Reports

Overview of Raw Materials Sector in Circular Economy and Trends in Technology and Business Fields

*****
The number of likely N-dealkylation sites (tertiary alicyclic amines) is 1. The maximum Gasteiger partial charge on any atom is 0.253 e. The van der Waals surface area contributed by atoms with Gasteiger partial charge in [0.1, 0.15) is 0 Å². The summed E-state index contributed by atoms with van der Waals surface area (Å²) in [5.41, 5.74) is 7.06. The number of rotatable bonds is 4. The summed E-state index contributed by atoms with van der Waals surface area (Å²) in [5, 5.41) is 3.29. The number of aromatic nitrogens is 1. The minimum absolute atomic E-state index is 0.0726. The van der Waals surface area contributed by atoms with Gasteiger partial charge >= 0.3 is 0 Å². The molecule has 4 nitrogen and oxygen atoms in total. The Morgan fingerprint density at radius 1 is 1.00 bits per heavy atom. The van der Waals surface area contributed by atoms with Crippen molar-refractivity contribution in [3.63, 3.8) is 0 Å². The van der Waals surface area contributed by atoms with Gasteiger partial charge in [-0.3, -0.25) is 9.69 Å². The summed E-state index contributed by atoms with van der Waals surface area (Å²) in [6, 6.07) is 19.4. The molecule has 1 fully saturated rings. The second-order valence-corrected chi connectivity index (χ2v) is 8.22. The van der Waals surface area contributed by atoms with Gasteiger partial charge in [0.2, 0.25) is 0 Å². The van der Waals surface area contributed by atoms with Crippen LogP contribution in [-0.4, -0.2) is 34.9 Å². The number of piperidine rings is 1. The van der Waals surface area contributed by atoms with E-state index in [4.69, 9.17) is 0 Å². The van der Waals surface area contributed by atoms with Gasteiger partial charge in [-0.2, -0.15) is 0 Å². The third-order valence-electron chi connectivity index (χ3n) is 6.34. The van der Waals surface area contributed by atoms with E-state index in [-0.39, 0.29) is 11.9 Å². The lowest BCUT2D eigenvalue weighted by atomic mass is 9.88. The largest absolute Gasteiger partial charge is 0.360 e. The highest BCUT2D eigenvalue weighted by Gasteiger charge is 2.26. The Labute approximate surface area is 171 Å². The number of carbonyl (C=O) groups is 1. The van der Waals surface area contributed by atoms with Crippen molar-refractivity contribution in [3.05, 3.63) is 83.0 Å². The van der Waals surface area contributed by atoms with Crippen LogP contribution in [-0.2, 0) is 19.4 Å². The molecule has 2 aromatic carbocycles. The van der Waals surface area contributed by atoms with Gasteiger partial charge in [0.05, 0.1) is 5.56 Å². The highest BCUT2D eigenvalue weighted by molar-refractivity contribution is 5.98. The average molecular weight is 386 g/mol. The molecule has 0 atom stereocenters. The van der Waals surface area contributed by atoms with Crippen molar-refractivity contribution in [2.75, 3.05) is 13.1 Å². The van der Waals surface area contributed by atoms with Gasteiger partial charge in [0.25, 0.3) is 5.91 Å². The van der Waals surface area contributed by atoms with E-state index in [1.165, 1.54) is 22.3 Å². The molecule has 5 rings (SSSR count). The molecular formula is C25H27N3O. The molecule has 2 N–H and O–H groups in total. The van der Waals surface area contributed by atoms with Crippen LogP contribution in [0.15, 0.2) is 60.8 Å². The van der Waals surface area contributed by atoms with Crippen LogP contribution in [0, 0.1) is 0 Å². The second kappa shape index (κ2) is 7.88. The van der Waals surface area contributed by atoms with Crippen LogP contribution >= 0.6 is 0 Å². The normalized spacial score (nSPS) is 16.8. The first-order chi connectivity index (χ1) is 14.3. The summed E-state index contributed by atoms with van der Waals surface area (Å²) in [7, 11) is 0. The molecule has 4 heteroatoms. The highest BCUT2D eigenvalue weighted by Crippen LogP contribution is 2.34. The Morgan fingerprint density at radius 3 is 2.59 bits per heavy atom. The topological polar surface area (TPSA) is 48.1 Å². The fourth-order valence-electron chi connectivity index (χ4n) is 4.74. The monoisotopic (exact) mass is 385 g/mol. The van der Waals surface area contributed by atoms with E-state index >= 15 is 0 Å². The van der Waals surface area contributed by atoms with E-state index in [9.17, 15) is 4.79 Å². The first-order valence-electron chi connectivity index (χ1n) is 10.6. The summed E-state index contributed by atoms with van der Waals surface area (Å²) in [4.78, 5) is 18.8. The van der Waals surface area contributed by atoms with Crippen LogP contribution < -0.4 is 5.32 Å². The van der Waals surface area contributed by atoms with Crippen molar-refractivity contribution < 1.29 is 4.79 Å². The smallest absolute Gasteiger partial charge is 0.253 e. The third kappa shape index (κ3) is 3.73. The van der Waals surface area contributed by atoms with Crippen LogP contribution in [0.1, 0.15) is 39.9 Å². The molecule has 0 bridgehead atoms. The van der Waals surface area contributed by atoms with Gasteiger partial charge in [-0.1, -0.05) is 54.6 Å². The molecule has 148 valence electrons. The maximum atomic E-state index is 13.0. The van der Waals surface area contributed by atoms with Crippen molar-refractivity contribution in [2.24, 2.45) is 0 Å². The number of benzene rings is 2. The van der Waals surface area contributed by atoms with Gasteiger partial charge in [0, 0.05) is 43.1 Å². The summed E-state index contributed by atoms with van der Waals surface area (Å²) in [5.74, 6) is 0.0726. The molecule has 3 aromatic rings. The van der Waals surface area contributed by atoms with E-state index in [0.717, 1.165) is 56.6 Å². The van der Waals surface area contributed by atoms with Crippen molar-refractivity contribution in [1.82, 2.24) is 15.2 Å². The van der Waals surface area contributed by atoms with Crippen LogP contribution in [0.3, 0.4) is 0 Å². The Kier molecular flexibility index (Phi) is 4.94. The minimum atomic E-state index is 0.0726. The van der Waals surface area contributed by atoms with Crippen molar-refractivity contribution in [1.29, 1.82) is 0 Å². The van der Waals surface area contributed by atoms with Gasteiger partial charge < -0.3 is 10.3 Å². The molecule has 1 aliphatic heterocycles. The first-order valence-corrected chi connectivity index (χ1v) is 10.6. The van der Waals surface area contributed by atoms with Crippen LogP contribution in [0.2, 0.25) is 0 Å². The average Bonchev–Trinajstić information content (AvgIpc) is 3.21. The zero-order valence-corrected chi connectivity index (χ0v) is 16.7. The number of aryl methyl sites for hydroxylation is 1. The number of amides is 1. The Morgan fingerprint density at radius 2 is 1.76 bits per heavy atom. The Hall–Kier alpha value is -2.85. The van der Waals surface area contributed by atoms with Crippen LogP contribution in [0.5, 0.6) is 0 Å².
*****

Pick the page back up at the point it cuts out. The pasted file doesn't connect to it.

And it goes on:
This report provides an overview of trends in technologies and business fields which may generate substantial CRM supply risks challenging a circular economy (CE) in terms of research and development (R&D) regarding recyclability and the economic viability of recycling. The overview as given in Chapter two include future technologies and their expected RMs demands, recycling rates of critical raw materials (CRMs), as well as market and technical factors identified which can affect the development of secondary RMs market. By comparing the expected RMs demands of future technologies with todays´ recycling rates of CRMs, it can be seen that the demands of many CRM will be significantly higher than the present global primary production and rather low recycling rates. E.g. the demands of rare earth elements (REEs) and tantalum are expected to increase significantly from 2013 to 2035 but the recycling rates are currently lower than 1%. The low recycling rates can be explained by a number of factors, such as profitability, accessibility of primary RM, but also technical barriers and limits just given by the chemistry and physics of the elements considered. In order to increase CRMs (or RMs) recycling rates and develop the secondary RMs markets, many more factors should be taken into consideration, and therefore, are introduced in the same chapter, for instance, supplies and demands in the global RMs market, policies relevant to technologies and RMs, and the principles of metallurgy (i.e. metal wheels) in turn with present-days furnace technology. One of the aims of this report is also to introduce the general CE R&D needs in metal recycling (i.e. from product designs to metallurgy processes) and specific R&D needs in metallurgy sector for recovering RMs from secondary sources. In Chapter two the specific R&D needs are summarised from the RMs used in exemplarily two application case studies comprising key technologies of some of the most pressing societal challenges (i.e. Chapter three: Domestic energy storage and Chapter four: Electric vehicles (EVs)). The CE R&D needs are identified to provide potential R&D topics with impact on securing the supply of CRM, reducing the dependency on primary sources and consequently contributing to CICERONE SRIA.

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